Population Size Comments: Counts at the Florida site were 38-127 plants between 1998 and 2002; however, in 2003, another 1000 plants appeared at the site due to "improvement in mowing schedule." 22 plants were counted at the Walker County, TX site in 2007 (Keith 2007). 25 plants were counted at the San Jacinto County, TX site in 2009, 10 in one subpopulation and 15 in the other (J. Singhurst pers. comm. 2009). A site discovered in TX in 2013, had 100's of individuals.

Viability/Integrity Comments: The Texas occurrences are found within high-quality natural habitats, but have relatively small numbers of plants. The Florida occurrence is located on a roadside, but can have much larger plant numbers, apparently depending on when mowing occurs.

Overall Threat Impact: High - medium
Overall Threat Impact Comments: Very little information is available on threats. Habitat loss/conversion and degradation through mowing, herbicide treatments, drainage, and the lack of favorable or adequate disturbance are primary threats (NatureServe Central Database 2014).

Short-term Trend: Decline of 30-90%
Short-term Trend Comments: This taxon has dramatically declined (Flora of North America 2002).

Intrinsic Vulnerability Comments: Plants seem to thrive on disturbance,e.g. mowing, depending on timing.

Other NatureServe Conservation Status Information

Distribution
Help
Global Range: Southeastern coastal plain endemic, where currently known from 5 counties in eastern Texas and from at least Levy County in northern Florida. Historically known from more wide-ranging sites in Florida, southern Georgia, probably Louisiana (Kartesz 1999), and possibly southern Alabama and southern Mississippi (Flora of North America 2002).

U.S. States and Canadian Provinces

Due to latency between updates made in state, provincial or other NatureServe Network databases and when they appear on NatureServe Explorer, for state or provincial information you may wish to contact the data steward in your jurisdiction to obtain the most current data. Please refer to our Distribution Data Sources to find contact information for your jurisdiction.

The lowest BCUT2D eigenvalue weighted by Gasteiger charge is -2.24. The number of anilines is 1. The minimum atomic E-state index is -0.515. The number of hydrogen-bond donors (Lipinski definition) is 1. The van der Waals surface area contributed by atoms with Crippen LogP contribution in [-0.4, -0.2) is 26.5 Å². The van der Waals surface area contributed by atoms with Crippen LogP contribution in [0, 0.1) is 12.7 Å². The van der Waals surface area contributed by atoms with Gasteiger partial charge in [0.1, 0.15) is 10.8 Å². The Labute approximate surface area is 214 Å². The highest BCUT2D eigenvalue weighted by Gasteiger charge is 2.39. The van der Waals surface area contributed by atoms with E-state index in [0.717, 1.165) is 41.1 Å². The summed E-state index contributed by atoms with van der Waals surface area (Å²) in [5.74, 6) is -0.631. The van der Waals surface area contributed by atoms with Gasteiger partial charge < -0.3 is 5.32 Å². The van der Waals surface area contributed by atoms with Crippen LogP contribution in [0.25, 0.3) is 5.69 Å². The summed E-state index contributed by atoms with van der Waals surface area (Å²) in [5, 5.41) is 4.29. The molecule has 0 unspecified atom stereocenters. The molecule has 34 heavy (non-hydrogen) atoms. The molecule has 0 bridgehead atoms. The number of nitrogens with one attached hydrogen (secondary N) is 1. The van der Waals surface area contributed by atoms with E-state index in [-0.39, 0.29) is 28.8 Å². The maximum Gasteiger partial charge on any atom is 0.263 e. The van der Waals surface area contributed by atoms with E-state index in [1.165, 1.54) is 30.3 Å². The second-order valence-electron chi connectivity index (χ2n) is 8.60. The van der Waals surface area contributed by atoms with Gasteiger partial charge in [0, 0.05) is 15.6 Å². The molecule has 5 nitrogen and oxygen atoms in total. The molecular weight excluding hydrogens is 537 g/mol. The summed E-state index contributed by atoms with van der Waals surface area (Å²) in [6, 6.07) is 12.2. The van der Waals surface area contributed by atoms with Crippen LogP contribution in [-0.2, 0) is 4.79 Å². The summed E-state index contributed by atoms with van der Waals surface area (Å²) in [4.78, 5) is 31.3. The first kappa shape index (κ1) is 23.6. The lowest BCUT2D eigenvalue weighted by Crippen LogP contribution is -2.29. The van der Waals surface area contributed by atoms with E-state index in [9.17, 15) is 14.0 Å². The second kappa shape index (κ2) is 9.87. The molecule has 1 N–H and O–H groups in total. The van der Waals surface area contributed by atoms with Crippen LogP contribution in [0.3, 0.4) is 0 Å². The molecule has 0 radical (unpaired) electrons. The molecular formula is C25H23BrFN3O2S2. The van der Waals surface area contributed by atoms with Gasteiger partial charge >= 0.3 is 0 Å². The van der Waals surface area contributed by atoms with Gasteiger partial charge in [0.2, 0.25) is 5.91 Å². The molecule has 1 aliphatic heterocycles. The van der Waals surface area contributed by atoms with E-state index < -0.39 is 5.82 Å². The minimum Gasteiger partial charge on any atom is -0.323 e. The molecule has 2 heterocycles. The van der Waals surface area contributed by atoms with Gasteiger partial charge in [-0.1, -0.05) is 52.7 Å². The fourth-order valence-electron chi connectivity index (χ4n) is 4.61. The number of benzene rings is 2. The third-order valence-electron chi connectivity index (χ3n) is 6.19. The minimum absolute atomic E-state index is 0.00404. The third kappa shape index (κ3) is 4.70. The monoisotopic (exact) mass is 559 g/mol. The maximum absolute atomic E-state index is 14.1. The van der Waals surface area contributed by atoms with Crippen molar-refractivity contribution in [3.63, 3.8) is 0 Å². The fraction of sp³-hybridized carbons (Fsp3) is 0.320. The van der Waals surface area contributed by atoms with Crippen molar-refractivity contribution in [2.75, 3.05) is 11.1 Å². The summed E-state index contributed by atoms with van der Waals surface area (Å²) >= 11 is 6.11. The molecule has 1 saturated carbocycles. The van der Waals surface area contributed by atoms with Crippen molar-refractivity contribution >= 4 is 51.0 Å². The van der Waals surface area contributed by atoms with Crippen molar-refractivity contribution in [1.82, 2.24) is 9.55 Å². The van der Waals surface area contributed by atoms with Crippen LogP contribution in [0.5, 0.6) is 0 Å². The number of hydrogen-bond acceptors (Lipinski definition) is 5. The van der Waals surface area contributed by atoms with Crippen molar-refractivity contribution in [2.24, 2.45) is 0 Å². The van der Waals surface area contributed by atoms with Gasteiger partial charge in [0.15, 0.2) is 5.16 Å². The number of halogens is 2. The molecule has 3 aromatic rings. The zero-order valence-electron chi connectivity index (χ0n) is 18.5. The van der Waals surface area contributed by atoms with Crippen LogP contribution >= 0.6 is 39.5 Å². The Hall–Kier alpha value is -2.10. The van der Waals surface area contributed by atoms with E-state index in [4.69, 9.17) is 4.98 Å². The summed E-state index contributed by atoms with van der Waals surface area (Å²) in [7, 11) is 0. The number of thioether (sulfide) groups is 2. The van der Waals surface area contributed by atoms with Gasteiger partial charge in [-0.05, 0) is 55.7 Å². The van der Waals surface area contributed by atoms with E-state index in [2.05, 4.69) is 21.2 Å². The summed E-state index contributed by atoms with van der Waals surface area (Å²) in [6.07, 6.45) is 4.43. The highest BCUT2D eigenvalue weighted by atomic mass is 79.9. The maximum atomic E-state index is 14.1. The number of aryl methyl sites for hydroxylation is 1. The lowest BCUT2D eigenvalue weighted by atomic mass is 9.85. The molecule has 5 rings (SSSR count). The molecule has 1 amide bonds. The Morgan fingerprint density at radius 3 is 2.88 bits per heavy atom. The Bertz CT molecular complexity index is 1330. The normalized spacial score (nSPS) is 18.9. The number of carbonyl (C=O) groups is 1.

Color legend for Distribution Map

U.S. & Canada State/Province Distribution
United States AL, FL, GA, LA, TX

Range Map
No map available.


U.S. Distribution by County Help
State County Name (FIPS Code)
FL Levy (12075)
* Extirpated/possibly extirpated
U.S. Distribution by Watershed Help
Watershed Region Help Watershed Name (Watershed Code)
03 Waccasassa (03110101)+
+ Natural heritage record(s) exist for this watershed
* Extirpated/possibly extirpated
Ecology & Life History
Help
Basic Description: Delicate, nearly ephemeral orchid, producing winter rosettes. Flowering February to April.
Diagnostic Characteristics: Distinguished from S. floridana (= S. brevilabris var. floridana) and S. eatonii by its densely pubescent rachis (Flora of North America 2002, Brown 2004). It can also be distinguished from S. eatonii by its creamy-yellow flowers with deeper yellow lips (Brown 2004). Other diagnostic features include oval leaves that persist through anthesis and lie flat at the base of the flowering stalk (Keith 2007, J. Singhurst pers. comm.. 2009) and small flowers with a yellowish central lip (Keith 2007).
Palustrine Habitat(s): FORESTED WETLAND, HERBACEOUS WETLAND
Terrestrial Habitat(s): Forest - Mixed, Forest Edge, Forest/Woodland, Grassland/herbaceous, Savanna, Woodland - Conifer, Woodland - Mixed
Habitat Comments: Sandy soil in moist prairies, including blackland/Fleming prairies in Texas (calcareous prairie pockets surrounded by pines). Also known from pine-hardwood forest, open pinelands, wetland pine savannahs/flatwoods, and dry to moist fields, meadows, and roadsides. 0-100 m.
Economic Attributes Not yet assessed
Help
Management Summary Not yet assessed
Help
Population/Occurrence Delineation Not yet assessed
Help
Population/Occurrence Viability
Help
U.S. Invasive Species Impact Rank (I-Rank) Not yet assessed
Help
Authors/Contributors
Help
NatureServe Conservation Status Factors Edition Date: 26Jun2014
NatureServe Conservation Status Factors Author: Olivero, A. and L. Chafin (2002), rev. K. Gravuer (2009), rev. Treher (2014)

Botanical data developed by NatureServe and its network of natural heritage programs (see Local Programs), The North Carolina Botanical Garden, and other contributors and cooperators (see Sources).

References
Help